Bottom Line: No, I would not recommend this product to a friend.
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   Oct 2, 2010 - 04:24pm
WBraun · Climber
This thing looks totally stupid, but hey get what you want.

A Purcell Prusik System is so far superior, (what I use), and costs almost nothing.

If one doesn't listen to guys like rgold you're in trouble ……

Bottom Line: No, I would not recommend this product to a friend.
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   Oct 2, 2010 - 04:13pm
bearbreeder · Climber
as stated the PAS
  • will not take a factor 2 static fall
  • cost 2-3 times as much as a nylon sling/daisy
  • is not dynamic unlike a rope

for multi just use the rope … for single pitch or rapping just use a nylon daisy and make sure you clip one loop at a time

Bottom Line: No, I would not recommend this product to a friend.
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   Jun 30, 2010 - 01:28pm
MN_SlowTrad · Climber · MN
Man I like this thing. I usually just use the rope to attach myself to the anchor, but this thing is sweet! Using the rope always leaves me a little short, or a little long, depending on how much stretch I get on the rope. And it is a pain if I am leading all the pitches, as the rope has to be re-flaked etc.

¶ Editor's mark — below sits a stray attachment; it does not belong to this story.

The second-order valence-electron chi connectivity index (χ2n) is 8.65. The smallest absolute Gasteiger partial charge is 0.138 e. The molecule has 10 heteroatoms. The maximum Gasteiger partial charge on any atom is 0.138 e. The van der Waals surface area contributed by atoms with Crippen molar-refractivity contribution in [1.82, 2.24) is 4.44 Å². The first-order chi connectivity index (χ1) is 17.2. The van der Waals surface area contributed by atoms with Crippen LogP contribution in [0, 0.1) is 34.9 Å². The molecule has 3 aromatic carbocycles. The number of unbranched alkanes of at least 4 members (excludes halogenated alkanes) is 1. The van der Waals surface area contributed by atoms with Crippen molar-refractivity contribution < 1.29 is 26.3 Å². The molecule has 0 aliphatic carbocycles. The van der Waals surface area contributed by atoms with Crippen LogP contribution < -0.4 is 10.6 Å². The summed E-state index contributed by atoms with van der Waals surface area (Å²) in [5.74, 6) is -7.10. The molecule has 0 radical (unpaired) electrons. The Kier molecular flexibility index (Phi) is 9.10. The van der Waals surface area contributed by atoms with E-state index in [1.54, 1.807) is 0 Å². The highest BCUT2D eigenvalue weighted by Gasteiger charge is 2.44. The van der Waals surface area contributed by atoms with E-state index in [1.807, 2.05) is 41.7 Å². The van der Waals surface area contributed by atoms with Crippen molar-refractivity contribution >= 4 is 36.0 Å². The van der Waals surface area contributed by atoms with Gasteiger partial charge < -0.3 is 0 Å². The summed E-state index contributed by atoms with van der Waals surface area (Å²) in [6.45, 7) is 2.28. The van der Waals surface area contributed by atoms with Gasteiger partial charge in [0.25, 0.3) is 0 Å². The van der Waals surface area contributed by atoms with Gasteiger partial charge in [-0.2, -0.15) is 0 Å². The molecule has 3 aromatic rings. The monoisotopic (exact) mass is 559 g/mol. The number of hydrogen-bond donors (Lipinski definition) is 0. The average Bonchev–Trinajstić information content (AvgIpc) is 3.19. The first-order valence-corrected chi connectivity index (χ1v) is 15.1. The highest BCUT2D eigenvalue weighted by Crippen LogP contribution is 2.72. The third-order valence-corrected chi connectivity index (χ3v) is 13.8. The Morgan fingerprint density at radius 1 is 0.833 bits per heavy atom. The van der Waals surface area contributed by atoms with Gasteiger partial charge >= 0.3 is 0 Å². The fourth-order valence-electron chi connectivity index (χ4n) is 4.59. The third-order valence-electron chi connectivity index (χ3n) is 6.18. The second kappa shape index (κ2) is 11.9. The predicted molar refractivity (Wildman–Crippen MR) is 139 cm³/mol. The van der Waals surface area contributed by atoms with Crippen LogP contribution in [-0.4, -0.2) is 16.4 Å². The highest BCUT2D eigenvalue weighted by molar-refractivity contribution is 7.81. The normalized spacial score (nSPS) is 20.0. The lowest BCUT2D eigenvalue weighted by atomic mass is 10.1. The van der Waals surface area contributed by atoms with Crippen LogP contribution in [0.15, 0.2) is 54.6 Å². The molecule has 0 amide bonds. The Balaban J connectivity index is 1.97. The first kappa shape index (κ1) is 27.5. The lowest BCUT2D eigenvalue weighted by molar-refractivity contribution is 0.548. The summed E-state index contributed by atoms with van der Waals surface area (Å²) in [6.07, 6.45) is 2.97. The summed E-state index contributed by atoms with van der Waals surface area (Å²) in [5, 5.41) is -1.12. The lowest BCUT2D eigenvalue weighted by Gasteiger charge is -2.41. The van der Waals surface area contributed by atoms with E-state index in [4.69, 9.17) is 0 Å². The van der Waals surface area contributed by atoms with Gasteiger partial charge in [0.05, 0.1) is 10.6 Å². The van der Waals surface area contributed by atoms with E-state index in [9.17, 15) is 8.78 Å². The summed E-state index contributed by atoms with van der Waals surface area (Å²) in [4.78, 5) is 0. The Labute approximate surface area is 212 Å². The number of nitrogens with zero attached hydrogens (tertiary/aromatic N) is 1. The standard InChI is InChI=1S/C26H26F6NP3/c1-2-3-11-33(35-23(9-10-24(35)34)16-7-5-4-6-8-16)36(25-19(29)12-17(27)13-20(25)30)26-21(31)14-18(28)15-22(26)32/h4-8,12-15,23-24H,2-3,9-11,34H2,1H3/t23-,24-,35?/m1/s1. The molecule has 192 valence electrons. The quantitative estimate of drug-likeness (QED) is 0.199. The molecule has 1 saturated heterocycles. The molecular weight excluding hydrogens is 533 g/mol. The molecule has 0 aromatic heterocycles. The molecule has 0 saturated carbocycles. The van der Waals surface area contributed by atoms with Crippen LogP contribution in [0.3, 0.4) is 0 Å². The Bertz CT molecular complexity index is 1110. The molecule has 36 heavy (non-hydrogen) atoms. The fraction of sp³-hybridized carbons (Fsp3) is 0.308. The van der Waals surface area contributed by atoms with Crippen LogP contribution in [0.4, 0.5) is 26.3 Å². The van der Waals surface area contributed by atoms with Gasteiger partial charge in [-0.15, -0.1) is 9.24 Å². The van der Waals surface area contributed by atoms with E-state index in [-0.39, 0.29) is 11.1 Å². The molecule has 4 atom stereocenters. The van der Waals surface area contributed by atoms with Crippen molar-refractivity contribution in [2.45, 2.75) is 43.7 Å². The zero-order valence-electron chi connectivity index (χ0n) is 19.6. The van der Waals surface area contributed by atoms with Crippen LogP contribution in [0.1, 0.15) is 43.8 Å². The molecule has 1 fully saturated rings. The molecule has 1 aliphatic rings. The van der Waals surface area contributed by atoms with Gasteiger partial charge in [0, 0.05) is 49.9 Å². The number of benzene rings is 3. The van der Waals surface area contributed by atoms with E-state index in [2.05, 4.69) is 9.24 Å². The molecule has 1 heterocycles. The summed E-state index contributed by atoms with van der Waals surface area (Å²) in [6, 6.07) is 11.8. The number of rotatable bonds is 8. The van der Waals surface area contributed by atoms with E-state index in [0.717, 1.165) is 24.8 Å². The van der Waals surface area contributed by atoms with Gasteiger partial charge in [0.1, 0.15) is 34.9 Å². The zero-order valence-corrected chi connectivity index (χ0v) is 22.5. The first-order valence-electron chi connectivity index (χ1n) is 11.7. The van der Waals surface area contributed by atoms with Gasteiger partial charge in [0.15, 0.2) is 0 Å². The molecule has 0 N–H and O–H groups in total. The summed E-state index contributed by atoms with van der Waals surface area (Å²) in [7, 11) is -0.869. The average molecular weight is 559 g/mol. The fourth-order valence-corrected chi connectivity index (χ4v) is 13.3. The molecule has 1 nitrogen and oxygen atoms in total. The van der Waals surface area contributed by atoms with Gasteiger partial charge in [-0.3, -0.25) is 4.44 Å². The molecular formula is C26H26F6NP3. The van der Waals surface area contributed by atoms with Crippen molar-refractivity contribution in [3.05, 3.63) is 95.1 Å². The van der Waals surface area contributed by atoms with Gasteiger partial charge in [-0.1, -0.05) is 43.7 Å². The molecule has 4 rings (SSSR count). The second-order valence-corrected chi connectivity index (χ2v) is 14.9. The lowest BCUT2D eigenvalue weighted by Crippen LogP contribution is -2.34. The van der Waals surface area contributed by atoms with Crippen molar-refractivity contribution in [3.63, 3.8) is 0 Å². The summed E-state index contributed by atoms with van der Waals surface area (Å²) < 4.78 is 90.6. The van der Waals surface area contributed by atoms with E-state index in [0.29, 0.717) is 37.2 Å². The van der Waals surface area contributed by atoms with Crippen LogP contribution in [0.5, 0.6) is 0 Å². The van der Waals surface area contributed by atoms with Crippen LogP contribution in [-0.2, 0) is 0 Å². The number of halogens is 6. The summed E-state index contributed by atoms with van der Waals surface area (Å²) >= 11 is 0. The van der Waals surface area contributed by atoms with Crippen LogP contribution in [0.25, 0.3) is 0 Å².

I used this for the first time in the Black Hills (SD) and found I could clip one loop to one bolt, and use a draw to clip the other bolt and a loop to get the length just right. Or if I had to build an anchor, I clipped whichever loop was most comfortable.

The comfort factor was the biggest selling point, without any loss in security.

Bottom Line: Yes, I would recommend this product to a friend.
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   Jan 19, 2010 - 09:48pm
squishy · Climber
Isn't this a must have item now for multi-pitch? This is on the short list, shoes, harness, helmet, PAS!!…just doing my part for the economy…

Bottom Line: Yes, I would recommend this product to a friend.
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Jan 15, 2010 - 07:28pm
 
Mark Hudon · Climber · Hood River, OR
Good points, Rich, thanks.
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Jan 14, 2010 - 11:07am
 
Mark Hudon · Climber · Hood River, OR
How would you generate a factor 2 fall on it?

Be clipped into the anchor, climb up and then fall? I can see that but I can see being dumber than a rock also.

Simply falling off a ledge with it clipped into the anchor wouldn't do it, would it?
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   Jan 11, 2010 - 10:22pm
crossman04 · Climber · Ventura, CA
I've been using this PAS since I started climbing and it is fantastic for what it was designed for. I think for big wall (aid) stuff or even multi-pitch you may not need something like this since you can just use your climbing rope with a clove hitc. But for single pitch stuff or even longer things that are well bolted, this is a great tool and highly recommended.

Bottom Line: Yes, I would recommend this product to a friend.
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Metolius PAS with Element Belay Carabiner ($36 total).
Credit: Metoliusclimbing.com